Is there enough detail to determine who loses?

No. Certainly, the one-page bullet list was much more heavy on the tax cut than any specific ways to offset those tax cuts. Based on the analyses that we have done, there are a couple of things that you can say. Interestingly, if the House and the Trump administration are really serious about eliminating deductions, then some of the taxpayers who fare the worst are those in roughly the 80 to 95th percentiles of the income distribution, or from the roughly $100,000 to $200,000 of income. Those are people, wage earners, who don’t benefit much from the rate reductions, but could stand to lose a lot from losing their itemized deductions, like their deductions for state and local income tax.  

What kind of deficits might this create?

The short answer is large ones. Again, both of our analyses found that neither of the proposals were revenue neutral. Both would increase the deficit. The Trump plan would do so much more aggressively, we found, on the order of some $6 trillion dollars over 10 years in terms of its impact on tax revenue and the deficit. Obviously, the specific number depends on a lot of details. That is one of the major sources of concern, especially with the Trump proposals.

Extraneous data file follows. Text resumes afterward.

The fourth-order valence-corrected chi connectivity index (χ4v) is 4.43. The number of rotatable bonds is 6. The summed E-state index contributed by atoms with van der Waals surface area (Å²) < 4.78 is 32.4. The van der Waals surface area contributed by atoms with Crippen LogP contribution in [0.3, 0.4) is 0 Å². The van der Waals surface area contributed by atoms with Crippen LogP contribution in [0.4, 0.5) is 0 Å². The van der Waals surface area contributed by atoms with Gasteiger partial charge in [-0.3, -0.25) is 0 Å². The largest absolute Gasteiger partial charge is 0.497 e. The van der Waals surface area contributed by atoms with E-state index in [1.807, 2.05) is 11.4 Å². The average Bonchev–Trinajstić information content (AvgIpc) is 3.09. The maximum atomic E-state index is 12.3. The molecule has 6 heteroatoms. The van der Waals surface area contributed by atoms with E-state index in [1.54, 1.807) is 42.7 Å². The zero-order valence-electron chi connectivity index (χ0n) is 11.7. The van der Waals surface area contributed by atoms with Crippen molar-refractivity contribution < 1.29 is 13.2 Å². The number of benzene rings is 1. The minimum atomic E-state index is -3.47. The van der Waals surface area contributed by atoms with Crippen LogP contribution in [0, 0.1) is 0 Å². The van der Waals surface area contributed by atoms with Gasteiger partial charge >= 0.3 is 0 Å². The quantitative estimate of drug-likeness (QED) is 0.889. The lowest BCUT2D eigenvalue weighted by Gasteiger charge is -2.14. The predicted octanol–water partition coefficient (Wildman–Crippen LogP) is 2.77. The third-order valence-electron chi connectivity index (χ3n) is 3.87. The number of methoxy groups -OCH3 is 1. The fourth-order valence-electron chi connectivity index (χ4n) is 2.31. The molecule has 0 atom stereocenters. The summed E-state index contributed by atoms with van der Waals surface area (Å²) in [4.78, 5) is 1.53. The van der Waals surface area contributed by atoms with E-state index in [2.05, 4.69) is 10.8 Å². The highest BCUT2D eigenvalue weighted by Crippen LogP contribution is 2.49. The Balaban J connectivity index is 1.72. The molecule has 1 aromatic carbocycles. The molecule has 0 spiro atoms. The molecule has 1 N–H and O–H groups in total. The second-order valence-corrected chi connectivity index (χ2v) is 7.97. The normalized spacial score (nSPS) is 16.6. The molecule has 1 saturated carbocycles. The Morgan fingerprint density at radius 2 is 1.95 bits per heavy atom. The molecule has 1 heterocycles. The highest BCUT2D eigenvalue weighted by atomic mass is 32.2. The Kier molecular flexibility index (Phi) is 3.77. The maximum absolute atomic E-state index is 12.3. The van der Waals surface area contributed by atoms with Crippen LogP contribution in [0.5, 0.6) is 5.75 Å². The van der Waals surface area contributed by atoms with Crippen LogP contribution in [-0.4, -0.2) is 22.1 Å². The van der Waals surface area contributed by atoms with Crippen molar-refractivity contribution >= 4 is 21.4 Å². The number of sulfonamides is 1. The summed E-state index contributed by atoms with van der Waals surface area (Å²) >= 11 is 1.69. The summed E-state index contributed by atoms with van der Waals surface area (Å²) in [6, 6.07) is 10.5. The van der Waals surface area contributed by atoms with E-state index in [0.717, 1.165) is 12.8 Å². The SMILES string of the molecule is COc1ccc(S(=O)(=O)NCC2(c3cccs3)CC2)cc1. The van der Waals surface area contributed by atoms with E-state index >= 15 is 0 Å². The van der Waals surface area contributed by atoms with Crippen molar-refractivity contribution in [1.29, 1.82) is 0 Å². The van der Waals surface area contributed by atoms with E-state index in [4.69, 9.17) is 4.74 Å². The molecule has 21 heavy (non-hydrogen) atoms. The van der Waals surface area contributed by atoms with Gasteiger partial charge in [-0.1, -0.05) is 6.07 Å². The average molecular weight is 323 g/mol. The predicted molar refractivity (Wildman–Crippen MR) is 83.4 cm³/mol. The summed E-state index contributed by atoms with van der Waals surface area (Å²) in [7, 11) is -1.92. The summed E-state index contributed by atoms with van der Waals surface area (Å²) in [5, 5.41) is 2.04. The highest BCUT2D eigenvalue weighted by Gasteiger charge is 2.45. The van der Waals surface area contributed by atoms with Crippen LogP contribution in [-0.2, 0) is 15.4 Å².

The Trump plan preserves the mortgage interest deduction but, according to groups like the National Association of Realtors, it would essentially nullify it by raising the standard deduction. If the standard deduction is raised, these groups will likely propose that the break on mortgage interest be preserved fully by making it a special line-item deduction that could be taken with the standard deduction. How much would that cost? Another way of asking this is how much is the government saving by reducing the number of people who deduct for mortgage interest?

That is a big chunk of the savings. It is sort of the combination of increasing the standard deduction, but also eliminating all the other itemized deductions other than mortgage interest and charity, the largest of which is the state and local tax deduction.

Just to put some numbers on it. Our analysis found that the number of itemizers would fall by more than 80 percent. So, whereas about 30 percent of taxpayers itemize, less than 5 percent would do so under the House plan, which the new Trump plan is most similar to in this respect. And so, obviously, while the plans nominally keep the deductions for mortgage interest and for charitable, there is a lot of angst among those groups. While those deductions are available, very few taxpayers would elect to take them.